History of a Scientific Discovery – Timeline Construction

mark_thumbnailI really like to use timelines when teaching the history of scientific discovery. I think that it allows students to see the progression of scientific ideas, and how discoveries build on top of each other. I also would require students to include other historical events that were going on at the time, so that they understand that science is conducted in the world at large, and that historical events shape the lives and discoveries of scientists.

One specific possibility for the use of a timeline is the history of atomic theory. This topic is often presented in a linear (not exactly accurate) or non-linear (usually confusing) manner in textbooks. It was also greatly affected by historical events – especially the two world wars. Timelines help describe the nature and history of science, and open rich possibilities for cross disciplinary collaboration.

A web application I’ve used is called Timeglider. It allows free student accounts, with some restrictions. With a paid account, it allows multiple users to collaborate on one timeline. This means that the entire class could contribute to one large timeline, but for the sake of this project outline, I’ll stick with free student accounts.

Session 1: Students in small groups research one scientist involved in the development of atomic theory (Biographic information and description of important discovery)

Session 2: Students synthesize research and make a stand-alone presentation with the relevant information (If you want students to practice extract information from spoken presentations, you could have these be presented by the group). Presentations are collected online.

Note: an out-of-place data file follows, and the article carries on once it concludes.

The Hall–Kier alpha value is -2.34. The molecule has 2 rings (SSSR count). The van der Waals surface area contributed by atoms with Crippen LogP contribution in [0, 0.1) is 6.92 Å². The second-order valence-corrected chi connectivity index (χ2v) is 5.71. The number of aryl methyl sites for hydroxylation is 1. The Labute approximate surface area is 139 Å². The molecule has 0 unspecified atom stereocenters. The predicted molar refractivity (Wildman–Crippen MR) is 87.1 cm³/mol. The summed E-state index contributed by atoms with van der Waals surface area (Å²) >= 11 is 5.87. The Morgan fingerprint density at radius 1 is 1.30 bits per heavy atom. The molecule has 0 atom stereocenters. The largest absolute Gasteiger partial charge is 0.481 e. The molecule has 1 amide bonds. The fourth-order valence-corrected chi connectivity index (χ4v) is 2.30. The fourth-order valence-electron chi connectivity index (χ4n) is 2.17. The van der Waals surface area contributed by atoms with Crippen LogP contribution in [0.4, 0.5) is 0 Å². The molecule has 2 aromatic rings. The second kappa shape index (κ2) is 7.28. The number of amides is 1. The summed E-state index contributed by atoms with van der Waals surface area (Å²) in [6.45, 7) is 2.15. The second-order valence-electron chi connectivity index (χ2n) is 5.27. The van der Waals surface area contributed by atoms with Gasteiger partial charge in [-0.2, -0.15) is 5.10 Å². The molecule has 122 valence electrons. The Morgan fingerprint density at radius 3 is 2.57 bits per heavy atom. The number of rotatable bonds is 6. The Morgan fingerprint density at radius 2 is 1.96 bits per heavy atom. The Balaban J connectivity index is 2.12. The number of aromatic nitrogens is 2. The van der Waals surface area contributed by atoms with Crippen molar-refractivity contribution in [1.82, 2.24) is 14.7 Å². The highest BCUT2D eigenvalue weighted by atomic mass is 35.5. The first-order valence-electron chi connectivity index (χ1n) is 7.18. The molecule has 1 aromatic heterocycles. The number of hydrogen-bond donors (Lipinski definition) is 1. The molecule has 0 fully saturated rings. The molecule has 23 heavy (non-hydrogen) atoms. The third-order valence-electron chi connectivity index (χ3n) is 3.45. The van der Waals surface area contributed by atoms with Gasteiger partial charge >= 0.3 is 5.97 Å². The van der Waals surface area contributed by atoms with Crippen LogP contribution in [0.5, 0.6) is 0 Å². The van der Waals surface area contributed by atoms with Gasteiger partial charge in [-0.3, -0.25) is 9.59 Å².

Session 3: Students work individually to construct timelines based on the information presented by their peers. They must add historical events to the timeline that they believe are relevant.

Session 4: Share timeline and write reflectively to report out. Possible writing prompts include: How did earlier scientists affect later scientists? How do you think scientists who were working at the same time communicated their findings with each other? Why did you choose to make some events larger or smaller on the timeline? How did the historical events you chose affect the scientific world? Why do you think there were some time periods with lots of new discovery, and some time periods with very little discovery?

I feel that this type of project is highly adaptable to different topics in the sciences. History of space exploration, history of cell theory, etc. I do think the topic should be bounded, however, from being writ too largely (history of science), and it should be based on the actions of human beings. Timeline projects are rich in synthesis and can help students make connections across their classrooms and into their world.

Mark W. Olofson

Mark is a fourth year Ph.D. candidate in the Education Leadership and Policy Studies program at the University of Vermont. He previously taught Middle and High School science and math. Mark has been with TIIE since Fall 2013.

What do you think?